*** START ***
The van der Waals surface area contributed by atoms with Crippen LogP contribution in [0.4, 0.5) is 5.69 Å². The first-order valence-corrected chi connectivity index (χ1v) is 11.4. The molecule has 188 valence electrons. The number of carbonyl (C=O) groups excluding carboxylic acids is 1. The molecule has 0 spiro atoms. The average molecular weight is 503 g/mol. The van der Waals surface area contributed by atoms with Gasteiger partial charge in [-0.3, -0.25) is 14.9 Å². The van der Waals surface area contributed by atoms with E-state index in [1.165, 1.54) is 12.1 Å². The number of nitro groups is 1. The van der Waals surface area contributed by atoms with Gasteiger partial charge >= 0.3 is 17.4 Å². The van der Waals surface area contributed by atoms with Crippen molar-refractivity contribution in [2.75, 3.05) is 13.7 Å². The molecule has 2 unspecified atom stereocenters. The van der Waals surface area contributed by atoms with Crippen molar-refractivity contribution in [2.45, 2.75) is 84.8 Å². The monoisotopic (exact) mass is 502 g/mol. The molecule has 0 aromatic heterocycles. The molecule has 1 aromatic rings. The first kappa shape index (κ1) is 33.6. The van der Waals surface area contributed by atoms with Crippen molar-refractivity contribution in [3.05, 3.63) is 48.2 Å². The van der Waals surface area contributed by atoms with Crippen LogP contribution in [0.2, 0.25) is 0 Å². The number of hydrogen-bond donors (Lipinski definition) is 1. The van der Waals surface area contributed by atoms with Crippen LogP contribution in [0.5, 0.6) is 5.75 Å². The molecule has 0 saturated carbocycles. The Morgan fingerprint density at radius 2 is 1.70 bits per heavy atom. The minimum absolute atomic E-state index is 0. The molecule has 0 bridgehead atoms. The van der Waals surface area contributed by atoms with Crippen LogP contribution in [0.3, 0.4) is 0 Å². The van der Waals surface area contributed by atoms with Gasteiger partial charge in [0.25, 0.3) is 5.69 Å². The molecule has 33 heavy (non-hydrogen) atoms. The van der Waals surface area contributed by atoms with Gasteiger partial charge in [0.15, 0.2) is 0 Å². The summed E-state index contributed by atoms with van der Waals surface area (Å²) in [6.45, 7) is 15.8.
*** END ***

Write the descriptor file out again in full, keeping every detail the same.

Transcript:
The van der Waals surface area contributed by atoms with Crippen LogP contribution in [0.4, 0.5) is 5.69 Å². The first-order valence-corrected chi connectivity index (χ1v) is 11.4. The molecule has 188 valence electrons. The number of carbonyl (C=O) groups excluding carboxylic acids is 1. The molecule has 0 spiro atoms. The average molecular weight is 503 g/mol. The van der Waals surface area contributed by atoms with Gasteiger partial charge in [-0.3, -0.25) is 14.9 Å². The van der Waals surface area contributed by atoms with E-state index in [1.165, 1.54) is 12.1 Å². The number of nitro groups is 1. The van der Waals surface area contributed by atoms with Gasteiger partial charge >= 0.3 is 17.4 Å². The van der Waals surface area contributed by atoms with Crippen molar-refractivity contribution in [2.75, 3.05) is 13.7 Å². The molecule has 2 unspecified atom stereocenters. The van der Waals surface area contributed by atoms with Crippen molar-refractivity contribution in [2.45, 2.75) is 84.8 Å². The monoisotopic (exact) mass is 502 g/mol. The molecule has 0 aromatic heterocycles. The molecule has 1 aromatic rings. The first kappa shape index (κ1) is 33.6. The van der Waals surface area contributed by atoms with Crippen molar-refractivity contribution in [3.05, 3.63) is 48.2 Å². The van der Waals surface area contributed by atoms with Crippen LogP contribution in [0.2, 0.25) is 0 Å². The number of hydrogen-bond donors (Lipinski definition) is 1. The van der Waals surface area contributed by atoms with Crippen LogP contribution in [0.5, 0.6) is 5.75 Å². The molecule has 0 saturated carbocycles. The Morgan fingerprint density at radius 2 is 1.70 bits per heavy atom. The minimum absolute atomic E-state index is 0. The molecule has 0 bridgehead atoms. The van der Waals surface area contributed by atoms with Crippen LogP contribution in [0.3, 0.4) is 0 Å². The van der Waals surface area contributed by atoms with Gasteiger partial charge in [0.25, 0.3) is 5.69 Å². The molecule has 33 heavy (non-hydrogen) atoms. The van der Waals surface area contributed by atoms with Gasteiger partial charge in [0.15, 0.2) is 0 Å². The summed E-state index contributed by atoms with van der Waals surface area (Å²) in [6.45, 7) is 15.8.